Included in a roundup of food items is UF’s strawberry-breeding program, which uses modern chemistry and genetic analysis to isolate what gives the fruit it flavor.
Read Hayes, researcher with the UF Loss Prevention Research Council, explains that razors, detergent, baby formula and diapers are popular items for shoplifters because they are easily concealable.
This article about Florida farmers’ experiments with new crops includes UF/IFAS food economist Alan Hodges’ observation that citrus makes up as much as half of Florida’s agriculture revenue and cites the research of UF/IFAS entomologist Jennifer Gillett-Kaufman, who is working with the state’s olive growers to collect data on the threat of pests, and UF/IFAS environmental horticulturist Brian Pearson’s study of hops as another potentially lucrative crop.
Responding to U.S. Rep. Matt Gaetz’ proposal to eradicate the Environmental Protection Agency, Mary Jane Angelo, Levin College of Law professor and director of the Environmental and Land Use Law Program, observes that many states lack resources to protect citizen health; law professor Alyson Flournoy comments that relaxing standards ultimately would sacrifice public health and the environment, plunging states into a “race to the bottom.”
UF Levin College of Law dean Laura Rosenbury discusses creation of a student bar association with no dues as an incentive for students to join and become active members with the goal of building an inclusive law school community.
UF Warrington College of Business professor Jay Ritter observes that even in a more favorable market, Baltimore-based Laureate Education, which owns and operates more than 70 institutions in 25 countries, remains a risky bet for investors as it prepares once again to go public.
UF Levin College of Law professor Mark Fenster, who authored a book on the role of conspiracy theories in American culture, asserts that it’s equally pure speculation to say Trump believes the false claims he makes as it is to say he doesn’t and that he’s merely using the claims as a way to distract the public’s attention.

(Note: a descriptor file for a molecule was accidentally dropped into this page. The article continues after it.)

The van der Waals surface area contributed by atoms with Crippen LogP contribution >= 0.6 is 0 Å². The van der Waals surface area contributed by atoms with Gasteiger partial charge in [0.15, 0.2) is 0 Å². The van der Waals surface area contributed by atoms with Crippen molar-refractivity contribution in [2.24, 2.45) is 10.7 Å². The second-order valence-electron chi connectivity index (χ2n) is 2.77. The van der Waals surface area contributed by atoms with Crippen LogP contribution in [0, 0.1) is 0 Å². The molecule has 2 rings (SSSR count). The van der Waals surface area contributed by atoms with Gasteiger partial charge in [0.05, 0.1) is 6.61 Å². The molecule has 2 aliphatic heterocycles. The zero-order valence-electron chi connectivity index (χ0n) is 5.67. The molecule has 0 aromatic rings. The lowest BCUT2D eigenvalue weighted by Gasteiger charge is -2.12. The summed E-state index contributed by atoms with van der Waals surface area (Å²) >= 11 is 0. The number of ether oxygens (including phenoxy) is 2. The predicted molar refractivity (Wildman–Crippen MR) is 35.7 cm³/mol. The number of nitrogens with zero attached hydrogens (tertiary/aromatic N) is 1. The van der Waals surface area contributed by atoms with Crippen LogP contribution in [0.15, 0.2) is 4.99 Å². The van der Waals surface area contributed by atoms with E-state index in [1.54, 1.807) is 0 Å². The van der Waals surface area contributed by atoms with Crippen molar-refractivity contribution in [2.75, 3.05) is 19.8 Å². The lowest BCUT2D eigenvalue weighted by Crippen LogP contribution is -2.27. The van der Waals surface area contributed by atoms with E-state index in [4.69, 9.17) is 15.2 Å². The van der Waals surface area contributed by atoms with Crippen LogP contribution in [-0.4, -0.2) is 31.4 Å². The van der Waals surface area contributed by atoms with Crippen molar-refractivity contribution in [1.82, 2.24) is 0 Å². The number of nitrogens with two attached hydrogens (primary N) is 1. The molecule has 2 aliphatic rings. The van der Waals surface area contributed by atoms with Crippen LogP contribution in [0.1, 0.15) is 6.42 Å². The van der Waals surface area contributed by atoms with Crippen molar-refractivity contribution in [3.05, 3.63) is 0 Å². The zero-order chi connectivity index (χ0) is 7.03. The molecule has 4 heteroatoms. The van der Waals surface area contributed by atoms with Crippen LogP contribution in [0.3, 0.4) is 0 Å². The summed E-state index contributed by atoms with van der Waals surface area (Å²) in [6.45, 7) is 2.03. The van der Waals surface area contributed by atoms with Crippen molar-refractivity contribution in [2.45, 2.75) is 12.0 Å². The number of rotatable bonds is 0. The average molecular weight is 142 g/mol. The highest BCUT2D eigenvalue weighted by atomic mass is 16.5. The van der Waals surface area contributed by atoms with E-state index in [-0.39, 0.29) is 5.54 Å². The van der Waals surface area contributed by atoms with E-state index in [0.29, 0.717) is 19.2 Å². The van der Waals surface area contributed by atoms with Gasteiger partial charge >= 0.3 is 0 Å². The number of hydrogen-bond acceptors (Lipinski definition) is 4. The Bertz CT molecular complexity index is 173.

Morris Hylton, director of UF’s historic preservation program, discusses the three days he spent helping federal authorities record damage caused by Hurricane Matthew.
UF political science professor and early-voting expert Michael McDonald claims that this election may result in a very close finish, forcing it to go into “overtime” and causing rifts within the United States.
UF associate professor of political science Michael McDonald discusses the rising popularity of early voting in an interview with the host of NPR’s “All Things Considered.”
A study led by UF professor of hematopathology Li-Jun Yang on “brown” fat and “white” fat indicates that exercise may aid in weight control and help prevent diabetes by improving the ability of fat cells to burn calories
UF political scientist Daniel Smith observes that more than 104,000 Floridians registered to vote in the last five days before the registration deadline in 2012, a fact that tends to support the argument for a deadline extension in the state in the wake of Hurricane Matthew.
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